Enhancing Soil Quality through Residue Management in a Rice‐Wheat System in Fukuoka, Japan uri icon

abstract

  • A long-term experiment (LTE) on a rice-wheat system was initiated in 1963 at the Kyushu National Agricultural Experiment Station, in Fukuoka, Japan, to determine the effects of continuous application of rye grass/wheat straw, rice straw and rice straw compost, alone or in combination with inorganic N on crop yields. Increase in rice yields and enhancement of total soil C and N contents with the application of organic residues in this LTE have been reported earlier. However, evaluation of the changes in the soil microbiological properties and the decomposable C fraction of soil organic matter that is needed for soil quality assessment is still lacking. Soil samples were collected after rice harvest in 2003 from the organic residue treatments and unfertilized control, air-dried and incubated for 1 month under aerobic [50% water-filled pore space (WFPS)] and flooded conditions prior to the analysis of the amount of microbial biomass C (MBC), soil respiration and the amount of potential mineralizable N (PMN). The contents of total C (TC), total N (TN), organic C (OC), hot water-extractable C (HWEC) and permanganate-oxidizable C (POC) were determined from air-dried soils. Organic residue incorporation brought about significant increases in the contents of TC, TN, OC, POC, HWEC and PMN. The largest accumulation of total C (23%) and N (72%) in the soil was from rice straw compost, compared with that from rice straw (C, 7% and N, 33%) and rye grass/wheat straw (C, 9% and N, 29%). Incorporation of rice straw compost also increased the amount of MBC under both aerobic and flooded conditions and basal soil respiration under aerobic conditions only. An efficient utilization of C by microorganisms was indicated by a significantly lower metabolic quotient (qCO(2)) in the composted and uncomposted rice straw treatments compared with the control in the "-" N treatment under aerobic conditions. Similarly, the flush of CO2, after rewetting of dry soil per unit of HWEC was lower in the organic matter treatments, indicating a more efficient C utilization and lower C losses per unit of available C. The content of HWEC was significantly correlated with the basal soil respiration (at 50% WFPS), the amounts of MBC, PMN and with the increase in the content of soil organic C in the residue-treated soils. In the treatments without inorganic N fertilizer, grain yield was significantly correlated with the amounts of total organic C, HWEC, MBC (at 50% WFPS), basal soil respiration (at 50% WFPS) and the amount of PMN.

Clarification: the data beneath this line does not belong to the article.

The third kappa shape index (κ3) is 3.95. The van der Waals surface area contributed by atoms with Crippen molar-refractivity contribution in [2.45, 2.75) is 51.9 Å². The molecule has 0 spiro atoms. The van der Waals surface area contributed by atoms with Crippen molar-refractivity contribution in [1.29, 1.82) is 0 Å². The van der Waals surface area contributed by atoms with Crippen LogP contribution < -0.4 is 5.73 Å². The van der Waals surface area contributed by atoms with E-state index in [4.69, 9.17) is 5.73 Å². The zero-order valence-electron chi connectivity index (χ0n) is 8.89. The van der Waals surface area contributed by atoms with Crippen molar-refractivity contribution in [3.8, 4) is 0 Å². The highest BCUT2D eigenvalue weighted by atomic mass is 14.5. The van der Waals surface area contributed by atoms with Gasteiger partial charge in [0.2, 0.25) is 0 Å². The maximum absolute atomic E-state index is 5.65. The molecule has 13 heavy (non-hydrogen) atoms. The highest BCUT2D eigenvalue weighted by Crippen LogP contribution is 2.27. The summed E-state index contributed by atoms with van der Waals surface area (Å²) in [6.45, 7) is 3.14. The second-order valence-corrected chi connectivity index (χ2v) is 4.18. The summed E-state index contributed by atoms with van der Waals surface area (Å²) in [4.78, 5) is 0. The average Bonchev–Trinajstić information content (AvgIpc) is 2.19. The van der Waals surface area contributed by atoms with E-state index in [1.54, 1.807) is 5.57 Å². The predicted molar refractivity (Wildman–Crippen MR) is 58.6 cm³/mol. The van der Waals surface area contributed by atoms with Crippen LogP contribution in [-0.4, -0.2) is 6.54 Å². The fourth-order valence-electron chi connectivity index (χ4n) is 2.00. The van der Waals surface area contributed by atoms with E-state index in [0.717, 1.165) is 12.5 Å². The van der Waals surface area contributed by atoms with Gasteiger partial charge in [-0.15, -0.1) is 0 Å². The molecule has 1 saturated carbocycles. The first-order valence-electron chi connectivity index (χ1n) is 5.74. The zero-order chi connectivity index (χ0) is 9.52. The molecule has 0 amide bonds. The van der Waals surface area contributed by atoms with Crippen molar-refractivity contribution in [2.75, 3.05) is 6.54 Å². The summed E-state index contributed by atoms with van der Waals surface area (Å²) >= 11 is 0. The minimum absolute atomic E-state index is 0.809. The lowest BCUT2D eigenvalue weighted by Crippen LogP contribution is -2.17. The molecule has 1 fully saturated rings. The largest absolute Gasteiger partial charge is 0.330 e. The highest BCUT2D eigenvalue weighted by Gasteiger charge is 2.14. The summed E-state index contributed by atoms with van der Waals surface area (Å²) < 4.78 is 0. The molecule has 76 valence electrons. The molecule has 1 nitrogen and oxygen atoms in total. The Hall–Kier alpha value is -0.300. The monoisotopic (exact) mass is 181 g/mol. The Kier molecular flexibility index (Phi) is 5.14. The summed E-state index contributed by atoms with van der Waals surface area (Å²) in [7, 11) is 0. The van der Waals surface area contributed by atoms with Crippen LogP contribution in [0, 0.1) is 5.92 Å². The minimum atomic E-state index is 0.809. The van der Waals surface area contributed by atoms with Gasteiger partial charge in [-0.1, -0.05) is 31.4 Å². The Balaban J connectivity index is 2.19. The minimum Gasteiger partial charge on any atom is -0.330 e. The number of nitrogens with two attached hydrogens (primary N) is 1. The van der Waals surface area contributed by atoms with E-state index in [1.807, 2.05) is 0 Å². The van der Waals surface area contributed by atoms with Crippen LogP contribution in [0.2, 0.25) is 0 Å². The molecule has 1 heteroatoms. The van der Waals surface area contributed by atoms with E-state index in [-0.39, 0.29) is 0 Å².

publication date

  • 2005
  • 2005